Definition of empiricist in US English:

empiricist

noun

Philosophy
  • A person who supports the theory that all knowledge is based on experience derived from the senses.

    ‘most scientists are empiricists by nature’
    • ‘Logical empiricists can readily incorporate this point in an account of the relative merits of different types of inductive inference.’
    • ‘He was an empiricist who made empiricism more radical by treating pure experience as the very substance of the world.’
    • ‘Feminist empiricists prefer the tools of analytic philosophy of science.’
    • ‘But even the great empiricist John Locke subscribed to a rational foundation for the basic principles of morals.’
    • ‘Russell took this to refute the older empiricists, for whom all knowledge rests solely on sense experience.’
    • ‘Critics rightly describe him as a great empiricist, but he was certainly no prisoner of fact.’
    • ‘Locke, as a moderate empiricist, accepted that there were both material and immaterial substances.’
    • ‘Perhaps social situation is partially responsible for the rise of the medical empiricists.’
    • ‘They were men of science, Baconian empiricists, Protestants, and improvers.’
    • ‘One does not have to be an atheist to be a rationalist, empiricist or skeptic.’

adjective

Philosophy
  • Relating to or characteristic of the theory that all knowledge is based on experience derived from the senses.

    ‘his radically empiricist view of science as a direct engagement with the world’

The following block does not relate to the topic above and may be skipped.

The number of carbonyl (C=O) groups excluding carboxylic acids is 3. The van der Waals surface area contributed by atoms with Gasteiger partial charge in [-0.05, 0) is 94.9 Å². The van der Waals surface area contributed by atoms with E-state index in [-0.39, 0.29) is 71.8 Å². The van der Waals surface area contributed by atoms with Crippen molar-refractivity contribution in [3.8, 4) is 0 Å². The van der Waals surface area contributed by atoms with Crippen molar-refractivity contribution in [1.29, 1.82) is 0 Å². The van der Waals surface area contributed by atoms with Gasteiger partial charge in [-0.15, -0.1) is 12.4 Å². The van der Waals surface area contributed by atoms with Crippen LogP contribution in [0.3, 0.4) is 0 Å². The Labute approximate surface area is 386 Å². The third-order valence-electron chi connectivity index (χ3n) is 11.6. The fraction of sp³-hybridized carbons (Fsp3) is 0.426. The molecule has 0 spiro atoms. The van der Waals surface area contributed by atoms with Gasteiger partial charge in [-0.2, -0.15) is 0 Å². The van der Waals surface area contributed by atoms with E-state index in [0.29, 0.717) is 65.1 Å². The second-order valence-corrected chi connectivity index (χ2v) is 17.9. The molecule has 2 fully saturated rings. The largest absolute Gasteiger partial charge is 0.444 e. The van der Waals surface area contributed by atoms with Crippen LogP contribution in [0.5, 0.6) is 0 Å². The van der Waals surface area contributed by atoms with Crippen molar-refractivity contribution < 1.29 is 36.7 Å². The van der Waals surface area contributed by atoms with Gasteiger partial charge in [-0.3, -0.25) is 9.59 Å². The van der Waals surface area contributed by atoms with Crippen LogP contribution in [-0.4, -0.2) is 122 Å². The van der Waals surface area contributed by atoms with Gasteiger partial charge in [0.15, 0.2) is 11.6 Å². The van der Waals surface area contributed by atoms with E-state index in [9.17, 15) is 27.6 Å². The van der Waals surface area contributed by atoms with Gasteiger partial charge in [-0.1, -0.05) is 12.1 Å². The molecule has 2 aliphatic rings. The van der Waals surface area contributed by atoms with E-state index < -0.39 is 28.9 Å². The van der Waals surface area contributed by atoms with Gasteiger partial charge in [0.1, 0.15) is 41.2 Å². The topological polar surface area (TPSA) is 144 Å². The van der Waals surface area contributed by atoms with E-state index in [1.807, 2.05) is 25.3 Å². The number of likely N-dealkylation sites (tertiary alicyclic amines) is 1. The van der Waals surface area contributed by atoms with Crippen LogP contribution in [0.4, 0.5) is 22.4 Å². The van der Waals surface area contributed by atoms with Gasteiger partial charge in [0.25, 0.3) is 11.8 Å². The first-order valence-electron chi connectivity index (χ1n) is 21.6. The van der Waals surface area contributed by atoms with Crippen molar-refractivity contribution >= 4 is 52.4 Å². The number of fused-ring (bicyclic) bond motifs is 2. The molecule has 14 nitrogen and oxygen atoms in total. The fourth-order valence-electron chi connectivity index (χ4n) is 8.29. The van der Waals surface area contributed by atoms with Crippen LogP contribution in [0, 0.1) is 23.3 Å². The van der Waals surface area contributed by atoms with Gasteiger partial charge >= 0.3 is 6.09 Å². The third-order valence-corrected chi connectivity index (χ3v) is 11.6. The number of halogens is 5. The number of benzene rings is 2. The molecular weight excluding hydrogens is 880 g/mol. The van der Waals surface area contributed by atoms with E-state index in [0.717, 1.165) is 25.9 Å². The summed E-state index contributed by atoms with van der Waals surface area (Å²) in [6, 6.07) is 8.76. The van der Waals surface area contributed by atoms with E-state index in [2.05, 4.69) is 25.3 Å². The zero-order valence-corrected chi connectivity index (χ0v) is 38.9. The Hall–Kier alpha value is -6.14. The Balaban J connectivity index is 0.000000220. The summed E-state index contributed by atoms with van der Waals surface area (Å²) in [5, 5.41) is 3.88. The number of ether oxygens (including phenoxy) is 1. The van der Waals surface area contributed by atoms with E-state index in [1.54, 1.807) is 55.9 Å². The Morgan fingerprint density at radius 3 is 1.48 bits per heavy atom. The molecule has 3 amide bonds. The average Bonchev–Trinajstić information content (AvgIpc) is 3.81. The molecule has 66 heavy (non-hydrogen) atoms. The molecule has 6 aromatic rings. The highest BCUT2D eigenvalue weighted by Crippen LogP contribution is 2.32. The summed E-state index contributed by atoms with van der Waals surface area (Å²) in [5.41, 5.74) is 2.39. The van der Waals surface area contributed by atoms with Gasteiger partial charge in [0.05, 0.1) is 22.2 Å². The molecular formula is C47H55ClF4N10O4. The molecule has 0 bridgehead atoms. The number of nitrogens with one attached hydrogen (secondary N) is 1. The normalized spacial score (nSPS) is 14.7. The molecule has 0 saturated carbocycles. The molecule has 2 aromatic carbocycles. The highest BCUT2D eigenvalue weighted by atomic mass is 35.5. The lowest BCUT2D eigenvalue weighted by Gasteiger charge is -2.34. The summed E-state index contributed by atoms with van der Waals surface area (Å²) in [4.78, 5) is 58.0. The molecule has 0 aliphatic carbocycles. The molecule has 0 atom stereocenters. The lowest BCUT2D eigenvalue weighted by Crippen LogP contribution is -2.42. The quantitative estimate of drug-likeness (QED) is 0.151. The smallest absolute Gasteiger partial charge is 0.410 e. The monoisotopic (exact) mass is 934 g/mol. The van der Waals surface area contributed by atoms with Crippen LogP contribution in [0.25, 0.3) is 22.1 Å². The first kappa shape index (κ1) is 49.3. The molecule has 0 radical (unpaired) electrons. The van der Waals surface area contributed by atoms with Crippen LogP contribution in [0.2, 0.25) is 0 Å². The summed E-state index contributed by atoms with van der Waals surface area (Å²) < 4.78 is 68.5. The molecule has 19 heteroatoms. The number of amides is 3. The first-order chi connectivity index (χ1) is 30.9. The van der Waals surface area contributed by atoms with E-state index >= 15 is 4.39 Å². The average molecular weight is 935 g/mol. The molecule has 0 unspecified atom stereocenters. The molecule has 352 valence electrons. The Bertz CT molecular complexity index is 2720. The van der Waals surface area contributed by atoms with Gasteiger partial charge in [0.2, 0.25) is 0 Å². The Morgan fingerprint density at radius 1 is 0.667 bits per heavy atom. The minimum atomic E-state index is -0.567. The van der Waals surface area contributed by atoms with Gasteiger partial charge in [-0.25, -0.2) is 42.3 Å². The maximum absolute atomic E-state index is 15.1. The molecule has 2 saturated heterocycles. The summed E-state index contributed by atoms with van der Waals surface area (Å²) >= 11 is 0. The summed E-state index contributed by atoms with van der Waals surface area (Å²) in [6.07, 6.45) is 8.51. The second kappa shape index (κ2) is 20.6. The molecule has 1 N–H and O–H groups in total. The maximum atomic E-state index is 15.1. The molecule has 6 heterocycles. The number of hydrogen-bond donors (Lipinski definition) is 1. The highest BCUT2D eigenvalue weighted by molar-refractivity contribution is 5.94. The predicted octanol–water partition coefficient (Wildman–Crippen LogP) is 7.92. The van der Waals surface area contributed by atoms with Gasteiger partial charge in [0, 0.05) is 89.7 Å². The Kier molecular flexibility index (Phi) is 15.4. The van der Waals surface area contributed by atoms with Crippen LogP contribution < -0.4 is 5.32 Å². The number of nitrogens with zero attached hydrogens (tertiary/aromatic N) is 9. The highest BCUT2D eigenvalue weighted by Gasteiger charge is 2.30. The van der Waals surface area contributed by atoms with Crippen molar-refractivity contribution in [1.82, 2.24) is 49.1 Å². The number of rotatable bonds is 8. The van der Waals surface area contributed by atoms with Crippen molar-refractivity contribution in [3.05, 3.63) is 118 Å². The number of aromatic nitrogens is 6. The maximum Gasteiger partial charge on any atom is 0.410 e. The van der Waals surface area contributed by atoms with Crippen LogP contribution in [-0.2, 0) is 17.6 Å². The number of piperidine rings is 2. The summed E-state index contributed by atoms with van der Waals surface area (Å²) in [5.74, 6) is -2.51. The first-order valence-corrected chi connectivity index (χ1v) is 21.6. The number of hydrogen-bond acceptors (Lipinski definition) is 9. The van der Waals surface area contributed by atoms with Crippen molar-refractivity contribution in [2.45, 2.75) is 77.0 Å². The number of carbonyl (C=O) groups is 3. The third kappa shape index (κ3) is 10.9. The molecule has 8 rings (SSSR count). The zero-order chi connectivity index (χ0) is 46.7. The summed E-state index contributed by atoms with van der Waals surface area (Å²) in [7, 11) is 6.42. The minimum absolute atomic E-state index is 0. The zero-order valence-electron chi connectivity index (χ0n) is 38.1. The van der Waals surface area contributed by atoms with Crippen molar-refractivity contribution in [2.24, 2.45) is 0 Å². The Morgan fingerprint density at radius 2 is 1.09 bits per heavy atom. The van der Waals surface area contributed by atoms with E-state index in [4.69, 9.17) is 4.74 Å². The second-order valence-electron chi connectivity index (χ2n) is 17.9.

• ‘He believes that the motive of benevolence, so dear to empiricist morality, is a species of mere inclination, and therefore morally neutral.’
    • ‘The empiricist position has been taken in recent times by the logical positivists of the Vienna Circle.’
    • ‘This openness has also been why psychoanalysis has often been dismissed as not sufficiently empiricist or objective in its methods.’
    • ‘Borrowing heavily from Western empiricist thought, these intellectuals attacked all forms of traditional Chinese teachings, ritual, and institutions.’
    • ‘In putting the question this way, James takes issue with Hume's empiricist critique of identity.’
    • ‘Orwell's notion of language involves similar empiricist assumptions, in its naive belief that one first has a concept and then fits a word to it.’
    • ‘He dismisses the theories of those who do not share his strict materialist and empiricist approach to brain-function.’
    • ‘To some extent he is criticizing assumptions common to the whole school of empiricist philosophers - Locke, Berkeley, Hume, and many others.’
    • ‘It is a common empiricist assumption that I can know my experience simply by observing it.’
    • ‘Locke and his successors in the empiricist tradition argued that the foundation of contingent knowledge about the world lies in sensory experience.’

Pronunciation

empiricist

/əmˈpirəsəst//əmˈpɪrəsəst/